Gandhi explicitly recognized the “calculated degradation” to which upper-caste Hindus had subjected “the depressed classes” for centuries. However, at the same time, he saw the caste system as the divinely mandated social glue of Indian society. For Gandhi, the unity of Hindu society was more important than equality for the Untouchables.


For example, in 1936, he argued that manual scavenging was “a most honorable occupation” and one of many vital services upon which Indian society was sustained. Gandhi suggested that a manual scavenger “does for society what a mother does for her baby — a mother washes her baby of dirt and insures his health”. The job of the scavenger was for Gandhi, to protect and safeguard “the health of the entire community by maintaining sanitation for it”.


mahatma gandhi portrait
Mahatma Gandhi photographed in London, 1931, via Wikimedia Commons


At the same time, he was also clear that the duty of the (upper caste) Brahmin was to “look after the sanitation of the soul”. On this logic, Gandhi set out to integrate Untouchables further into the Hindu fold, and at the same time lock the caste system in place.


Gandhi declared himself the leader of the Untouchables, renaming them “Harijans” (“Children of God”). He then commenced a long campaign to open Hindu temples to them (Untouchables were historically banned).


Gandhi wanted greater respect for India’s Untouchables within Hindu Society. However, he wanted to achieve this by “Hinduizing” them and affording them new rights. What he wanted to avoid, was their political awakening. By claiming that Harijans were “sacred” and “pure”, Gandhi could support caste hierarchy and oppose Untouchability without any apparent contradiction.


Gandhi, Women, and Race

mahatma gandhi with granddaughters
Mahatma Gandhi with his Granddaughters, via


Alongside his controversial views on caste, Gandhi’s attitudes and behavior towards women and his views on race were equally problematic. To be sure, Gandhi championed the role of women in the nationalist movement and in public life. However, at the same time, he held severely bigoted and misogynistic views.


Gandhi believed that “menstruation was a manifestation of the distortion of a woman’s soul by her sexuality”. He also wrote about an incident in South Africa where a young man was harassing two of his female followers. Gandhi responded by personally cutting the girl’s hair off to ensure that the “sinner’s eye” was “sterilized”.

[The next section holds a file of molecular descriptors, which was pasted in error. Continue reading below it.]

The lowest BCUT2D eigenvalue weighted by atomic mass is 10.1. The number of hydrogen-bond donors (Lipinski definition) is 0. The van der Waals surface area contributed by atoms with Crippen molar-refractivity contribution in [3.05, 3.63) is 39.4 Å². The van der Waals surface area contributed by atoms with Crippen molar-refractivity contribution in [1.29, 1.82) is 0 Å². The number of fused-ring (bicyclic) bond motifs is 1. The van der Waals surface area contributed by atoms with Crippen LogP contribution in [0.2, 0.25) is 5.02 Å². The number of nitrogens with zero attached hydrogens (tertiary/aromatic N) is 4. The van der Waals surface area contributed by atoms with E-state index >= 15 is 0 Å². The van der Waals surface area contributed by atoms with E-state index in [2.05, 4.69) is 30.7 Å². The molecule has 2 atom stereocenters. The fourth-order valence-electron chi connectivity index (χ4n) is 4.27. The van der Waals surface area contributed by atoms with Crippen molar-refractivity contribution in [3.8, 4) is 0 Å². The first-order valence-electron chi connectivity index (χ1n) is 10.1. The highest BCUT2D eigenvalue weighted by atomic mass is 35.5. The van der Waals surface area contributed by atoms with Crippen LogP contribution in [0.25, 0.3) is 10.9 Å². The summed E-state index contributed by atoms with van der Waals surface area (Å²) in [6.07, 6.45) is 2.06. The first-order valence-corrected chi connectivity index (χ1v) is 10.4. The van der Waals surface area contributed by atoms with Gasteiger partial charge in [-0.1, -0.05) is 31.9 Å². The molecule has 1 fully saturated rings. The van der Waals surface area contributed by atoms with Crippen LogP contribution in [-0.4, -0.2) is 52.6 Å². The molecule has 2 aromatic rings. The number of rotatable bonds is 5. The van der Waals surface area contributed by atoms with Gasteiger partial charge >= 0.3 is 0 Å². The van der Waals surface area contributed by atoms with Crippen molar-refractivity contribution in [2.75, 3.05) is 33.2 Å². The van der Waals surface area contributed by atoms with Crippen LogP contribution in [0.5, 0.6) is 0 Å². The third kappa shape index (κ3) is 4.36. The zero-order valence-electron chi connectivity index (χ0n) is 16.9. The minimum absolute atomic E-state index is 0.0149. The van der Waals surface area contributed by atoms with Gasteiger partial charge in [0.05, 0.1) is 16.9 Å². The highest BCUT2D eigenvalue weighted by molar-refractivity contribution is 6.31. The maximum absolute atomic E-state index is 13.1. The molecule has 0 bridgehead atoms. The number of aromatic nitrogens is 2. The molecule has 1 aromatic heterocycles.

For Gandhi, sex should only be part of procreation and women should resist their husband’s advances. While he was in his late 70s, to test his willpower to abstain from sexual desire, he slept naked with his grandniece when she was in her late teens. Like many men in positions of power, Mahatma Gandhi took advantage of his status. It is impossible to defend Gandhi’s imposition on his young followers of “experiments” with sexual self-control.


Gandhi’s views on race are equally difficult to ignore. As a young man in South Africa, he explicitly endorsed the racial hierarchy of the British Empire. In 1903, he wrote that white people should be the “predominant race” and that black people were “troublesome, very dirty, and live like animals”.


As a lawyer and political organizer for Indian rights in South Africa, Gandhi was incensed that Indians were treated little better (if at all) than the “raw” native “savages”. Throughout his stay in South Africa, Gandhi consistently showed his loyalty to the British Empire and his disdain for Africans and their plight.


Mahatma Gandhi: Hero or Villain?

young mahatma gandhi
Gandhi as a young lawyer, via


Mahatma Gandhi’s ethics and politics were variable. As he applied himself to set the world to rights — first in South Africa and then in India — he came to believe that his “inner voice” was the voice of God.  He believed that his “fitness” (the result of practices of austerity, self-purification, and diet) allowed him to hear his inner voice clearly and reliably. The Mahatma was convinced that it was his destiny to lead a troubled world on the path to salvation (Tidrick, 2006).


Gandhi’s “inner voice” was however unpredictable and contradictory. He could therefore champion women at the same time as treating them with fundamental disrespect. Gandhi could also challenge Untouchability at the same time as reinforcing the caste system.


Despite his conviction that the spiritual wisdom of India had much to teach the world, he supported the colonial suppression of Africans. Gandhi believed that “Kaffirs are as a rule uncivilized”.


Yet through the circulation of his politics, methods, and ideas, Gandhi remains globally relevant. Nonetheless, it is impossible to deny that key aspects of his legacy are deeply problematic.


Mahatma Gandhi is both a hero and a villain. Icon and false idol. What his story tells us above all, is that like many powerful men, he achieved much and lived precisely how he wished.

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By Scott MclaughlanPhD SociologyScott is an independent scholar with a doctorate in sociology from Birkbeck College, University of London.